In what appears to be a breakthrough in employment law, the United States Court of Appeals for the District of Columbia Circuit has ruled that orchestra musicians are to be considered actual employees, rather than independent contractors.
This increases an orchestra’s legal obligations to musicians it engages on a regular basis. It also makes it possible for freelance musicians to form a union group.
From the proceedings: In rendering its decision, the Court reviewed a 10 factor test to evaluate whether the musicians were independent contractors or employees. In focusing on the “control” factor, the Court noted that the orchestra forbids the musicians from doing such things as crossing their legs and requires them to remain “attentive” through a performance. The musicians may not talk during tuning, and one musician reported being reprimanded when she left her seat to talk to another colleague. To be fair, the Court did note that some of the factors leaned in favor of finding the musicians to be independent contractors. However, at the end of the performance, the Court noted the “conflicting evidence” required it to defer to the board and uphold the board’s finding that the musicians were employees.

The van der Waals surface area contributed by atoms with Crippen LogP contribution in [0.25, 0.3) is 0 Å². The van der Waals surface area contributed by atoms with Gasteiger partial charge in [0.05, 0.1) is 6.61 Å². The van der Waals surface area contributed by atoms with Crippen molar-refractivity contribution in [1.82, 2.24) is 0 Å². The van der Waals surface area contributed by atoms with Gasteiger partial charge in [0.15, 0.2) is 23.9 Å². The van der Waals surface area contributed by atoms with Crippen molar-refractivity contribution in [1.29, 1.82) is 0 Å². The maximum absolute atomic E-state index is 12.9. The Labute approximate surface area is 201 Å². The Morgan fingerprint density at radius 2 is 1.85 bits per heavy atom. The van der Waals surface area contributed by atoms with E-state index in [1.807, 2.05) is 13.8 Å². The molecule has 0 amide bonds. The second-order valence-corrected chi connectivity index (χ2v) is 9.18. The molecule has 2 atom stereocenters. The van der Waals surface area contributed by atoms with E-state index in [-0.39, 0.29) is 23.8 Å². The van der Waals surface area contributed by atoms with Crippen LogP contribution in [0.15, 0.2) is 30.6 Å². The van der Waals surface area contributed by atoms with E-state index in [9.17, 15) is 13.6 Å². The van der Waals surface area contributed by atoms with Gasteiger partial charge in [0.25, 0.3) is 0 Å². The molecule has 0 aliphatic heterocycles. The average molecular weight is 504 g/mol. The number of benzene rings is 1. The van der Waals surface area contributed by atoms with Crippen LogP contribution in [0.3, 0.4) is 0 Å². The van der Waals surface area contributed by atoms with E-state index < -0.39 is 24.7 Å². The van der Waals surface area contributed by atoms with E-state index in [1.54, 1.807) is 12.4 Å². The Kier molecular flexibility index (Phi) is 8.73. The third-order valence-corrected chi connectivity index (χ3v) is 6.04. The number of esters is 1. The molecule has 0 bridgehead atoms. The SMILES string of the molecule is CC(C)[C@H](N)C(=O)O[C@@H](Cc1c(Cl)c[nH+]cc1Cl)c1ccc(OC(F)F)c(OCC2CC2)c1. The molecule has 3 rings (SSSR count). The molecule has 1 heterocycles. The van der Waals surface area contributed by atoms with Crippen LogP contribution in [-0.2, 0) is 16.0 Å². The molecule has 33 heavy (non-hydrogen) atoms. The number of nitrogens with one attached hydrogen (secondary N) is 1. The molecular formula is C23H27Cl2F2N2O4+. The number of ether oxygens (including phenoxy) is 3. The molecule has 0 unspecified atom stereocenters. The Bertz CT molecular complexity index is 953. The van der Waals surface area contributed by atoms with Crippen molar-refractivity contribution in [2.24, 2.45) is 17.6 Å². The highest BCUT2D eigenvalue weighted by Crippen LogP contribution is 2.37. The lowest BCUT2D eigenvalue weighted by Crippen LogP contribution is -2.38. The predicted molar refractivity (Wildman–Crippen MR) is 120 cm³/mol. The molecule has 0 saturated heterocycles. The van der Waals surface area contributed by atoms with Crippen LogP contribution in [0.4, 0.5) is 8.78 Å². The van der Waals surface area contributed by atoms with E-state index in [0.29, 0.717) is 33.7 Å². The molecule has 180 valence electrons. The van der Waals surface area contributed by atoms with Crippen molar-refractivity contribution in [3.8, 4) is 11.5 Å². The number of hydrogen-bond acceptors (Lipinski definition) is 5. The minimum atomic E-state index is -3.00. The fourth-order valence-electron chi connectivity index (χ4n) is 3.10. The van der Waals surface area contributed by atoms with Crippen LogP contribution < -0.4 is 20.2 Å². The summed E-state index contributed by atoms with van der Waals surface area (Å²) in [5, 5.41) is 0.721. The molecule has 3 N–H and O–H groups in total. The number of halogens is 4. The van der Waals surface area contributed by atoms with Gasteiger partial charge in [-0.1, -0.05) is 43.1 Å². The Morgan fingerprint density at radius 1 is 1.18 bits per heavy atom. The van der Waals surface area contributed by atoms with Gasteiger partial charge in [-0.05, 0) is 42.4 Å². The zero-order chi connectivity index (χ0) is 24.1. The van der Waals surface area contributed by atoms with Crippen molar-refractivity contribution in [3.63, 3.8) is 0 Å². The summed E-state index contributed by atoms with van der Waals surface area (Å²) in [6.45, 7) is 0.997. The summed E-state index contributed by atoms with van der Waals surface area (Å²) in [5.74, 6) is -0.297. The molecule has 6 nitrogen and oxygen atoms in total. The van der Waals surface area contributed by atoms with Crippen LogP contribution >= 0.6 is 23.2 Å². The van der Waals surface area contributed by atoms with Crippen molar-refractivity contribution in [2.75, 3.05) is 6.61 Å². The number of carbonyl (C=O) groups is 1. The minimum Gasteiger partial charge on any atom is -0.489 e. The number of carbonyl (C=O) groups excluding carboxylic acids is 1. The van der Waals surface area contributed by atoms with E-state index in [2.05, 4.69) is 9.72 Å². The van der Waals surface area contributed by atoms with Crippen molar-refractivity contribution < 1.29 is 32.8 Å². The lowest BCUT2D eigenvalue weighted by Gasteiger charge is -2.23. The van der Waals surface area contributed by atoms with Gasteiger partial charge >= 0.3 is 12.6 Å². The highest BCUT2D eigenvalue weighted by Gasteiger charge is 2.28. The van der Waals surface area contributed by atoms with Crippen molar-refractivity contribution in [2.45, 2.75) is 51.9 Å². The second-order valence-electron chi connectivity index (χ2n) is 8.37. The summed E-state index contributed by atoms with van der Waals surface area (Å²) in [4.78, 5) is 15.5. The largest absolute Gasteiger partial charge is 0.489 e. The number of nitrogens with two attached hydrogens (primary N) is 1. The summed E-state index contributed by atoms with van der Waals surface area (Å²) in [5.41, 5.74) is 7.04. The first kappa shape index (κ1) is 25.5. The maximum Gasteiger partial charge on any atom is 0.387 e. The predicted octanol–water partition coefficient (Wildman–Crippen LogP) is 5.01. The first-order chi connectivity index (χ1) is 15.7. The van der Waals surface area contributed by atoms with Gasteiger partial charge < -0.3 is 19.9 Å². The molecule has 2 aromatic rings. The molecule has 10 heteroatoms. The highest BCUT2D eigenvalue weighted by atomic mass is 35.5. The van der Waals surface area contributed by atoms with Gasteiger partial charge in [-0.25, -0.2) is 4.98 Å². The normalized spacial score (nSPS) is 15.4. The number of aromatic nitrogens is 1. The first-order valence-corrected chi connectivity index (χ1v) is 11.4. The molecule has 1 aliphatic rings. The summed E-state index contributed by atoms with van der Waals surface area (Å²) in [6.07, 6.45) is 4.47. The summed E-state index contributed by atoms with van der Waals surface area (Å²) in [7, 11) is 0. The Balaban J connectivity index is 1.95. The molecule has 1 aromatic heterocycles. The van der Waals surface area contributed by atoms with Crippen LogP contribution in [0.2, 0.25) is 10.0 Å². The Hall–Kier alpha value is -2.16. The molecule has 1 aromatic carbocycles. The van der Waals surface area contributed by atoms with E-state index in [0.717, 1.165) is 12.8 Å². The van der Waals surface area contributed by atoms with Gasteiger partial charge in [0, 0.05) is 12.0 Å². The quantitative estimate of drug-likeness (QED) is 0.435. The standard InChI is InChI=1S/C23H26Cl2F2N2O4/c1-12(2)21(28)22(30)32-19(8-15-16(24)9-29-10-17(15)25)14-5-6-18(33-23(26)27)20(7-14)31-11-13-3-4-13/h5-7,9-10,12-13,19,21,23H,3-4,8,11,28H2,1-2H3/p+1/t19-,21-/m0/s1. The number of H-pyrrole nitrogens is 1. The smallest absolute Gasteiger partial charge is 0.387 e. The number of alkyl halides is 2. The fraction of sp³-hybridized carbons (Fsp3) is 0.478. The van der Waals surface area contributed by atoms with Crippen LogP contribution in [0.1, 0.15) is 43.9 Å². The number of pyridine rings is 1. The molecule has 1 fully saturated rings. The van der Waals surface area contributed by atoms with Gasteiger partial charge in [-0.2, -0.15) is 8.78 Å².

The ramifications are considerable.
See National Law Review here.